How To Sleep When Pregnant: Positions And Tips For A Restful Night

Expecting mom trying to figure out how to sleep when pregnant

You hear all the buzz about not sleeping well (if at all!) when you have kids, but it may come as a shock to hear that the same can be true while they’re growing in your belly. Learning how to sleep when pregnant is a whole new ballgame!

Nausea, insomnia, anxiety, and growing pains are just a few reasons you may be lacking in the sleep department during your pregnancy.

In this article, we’ll reveal the best sleeping positions for pregnant women and offer some tips to help you get a good night’s sleep the whole nine months!

The Importance Of Good Sleep When You’re Pregnant

Pregnant woman sleeping on yellow couch

Even if you’re not pregnant, you need a good night’s sleep. Sleep is the time when your body and organs reset and renew.

Plus, your body needs sleep to perform its basic functions, like thinking (pregnancy brain, anyone?). And it helps your mood!

But how does sleep affect you when you’re carrying your little one?

As you may know, your blood flow significantly increases during pregnancy, and adequate sleep helps the blood flow properly to your baby. Your pregnant body also needs rest to fight off any infections and build your immune system.

Getting the right amount of sleep also helps regulate your blood sugar levels. Because of that, the quality of your sleep can play a big role in the outcome of your glucose screening test, which screens for gestational diabetes by checking for high levels of sugar in your blood.

One reason some otherwise healthy moms-to-be fail this test or have to repeat it is that they’re not getting enough (or good) sleep and their blood sugar levels have gotten off track.

Finally, don’t forget the obvious reason you need quality sleep every night: your body is growing a baby!

Now that you know the reasons behind getting good sleep while you’re pregnant, let’s talk about how to sleep when pregnant.

How To Sleep When Pregnant: Positions

Woman showing how to sleep when pregnant with pregnancy pillow

Sleeping On Your Side

There’s been quite a bit of back-and-forth banter between which side is the best to sleep on during pregnancy.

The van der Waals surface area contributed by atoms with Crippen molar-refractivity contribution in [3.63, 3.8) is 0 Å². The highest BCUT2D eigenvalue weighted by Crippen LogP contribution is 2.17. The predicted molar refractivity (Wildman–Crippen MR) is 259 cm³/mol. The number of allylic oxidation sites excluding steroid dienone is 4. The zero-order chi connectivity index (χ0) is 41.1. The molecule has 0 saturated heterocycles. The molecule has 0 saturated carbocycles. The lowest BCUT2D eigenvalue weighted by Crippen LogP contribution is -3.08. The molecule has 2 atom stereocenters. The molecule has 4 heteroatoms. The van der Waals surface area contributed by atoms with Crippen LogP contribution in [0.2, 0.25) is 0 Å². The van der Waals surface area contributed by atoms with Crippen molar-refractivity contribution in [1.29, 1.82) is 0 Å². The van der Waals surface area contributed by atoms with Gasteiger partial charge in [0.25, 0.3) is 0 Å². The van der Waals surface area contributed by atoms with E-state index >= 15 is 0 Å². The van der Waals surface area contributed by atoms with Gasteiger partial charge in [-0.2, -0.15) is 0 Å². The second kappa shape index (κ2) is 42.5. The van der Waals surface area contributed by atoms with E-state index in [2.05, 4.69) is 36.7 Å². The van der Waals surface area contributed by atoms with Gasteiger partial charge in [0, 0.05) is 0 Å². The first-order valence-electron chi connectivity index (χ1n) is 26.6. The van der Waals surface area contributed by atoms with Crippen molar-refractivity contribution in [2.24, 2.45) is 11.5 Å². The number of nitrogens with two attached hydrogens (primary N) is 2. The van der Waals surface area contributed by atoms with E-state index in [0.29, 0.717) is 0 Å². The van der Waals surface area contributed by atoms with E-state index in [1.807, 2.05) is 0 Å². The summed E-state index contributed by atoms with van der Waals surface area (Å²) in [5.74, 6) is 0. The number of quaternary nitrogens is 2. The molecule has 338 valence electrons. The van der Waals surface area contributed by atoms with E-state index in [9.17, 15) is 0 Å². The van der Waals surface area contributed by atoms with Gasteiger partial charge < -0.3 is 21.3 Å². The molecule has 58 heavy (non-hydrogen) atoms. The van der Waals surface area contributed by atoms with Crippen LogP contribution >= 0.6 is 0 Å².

We’re here to put your mind at ease! The general consensus is that the left side is the best sleeping position for pregnant women.

While sleeping on your right side is not unsafe, sleeping on your left side helps promote better blood flow to your baby. Plus, your liver is on your right side, so if you sleep on your left side, it can keep your heavy uterus off of that important organ!

Sleeping On Your Stomach

If you’re an avid stomach sleeper, we’re sorry to tell you that it’s not the best sleeping position for pregnant women, and for obvious reasons.

But all is not lost! Studies have shown that it’s OK to sleep on your stomach during your first trimester, but consider a new sleeping position past that point.

Sleeping on your stomach eventually becomes uncomfortable and impossible, anyway. Try other possible sleep positions and see what works best for you.

Sleeping On Your Back

Pregnant woman sleeping on back

You might also want to avoid sleeping on your back, especially during your third trimester. It’s not ideal during your last few months of pregnancy.

Think about it:

  • Your uterus is heavy.
  • Your baby is getting bigger by the day.
  • Your organs are under all of that weight, and it presses on them during the night, including your bladder.
  • And your back is probably not feeling too great.

This sleep position could possibly be one of the reasons you wake up so much at night. To start with, you’re probably uncomfortable. And you’re probably getting up to empty your bladder pretty frequently.

To top it all off, sleeping on your back might make it hard for you to breathe, which isn’t safe for you or your baby. For an alternative sleep position, try our next one: sleeping propped up.

(Note: Don’t worry if you wake up in the middle of the night and realize you’re sleeping on your back. Simply switch positions and get back to snoozing!)

Sleeping Propped Up

Nobody wants to sleep sitting up, but it might be the best way to get some shut-eye while you’re pregnant, especially if sleeping on your back is your go-to position.

For this sleep position, grab a few pillows and make sure the top part of your body is propped up. Avoid lying in a way that puts pressure on your back or belly.

The easiest — and probably most comfortable — way to sleep propped up is to use a cozy reclining chair.

How To Sleep When Pregnant: Tips For A Restful Night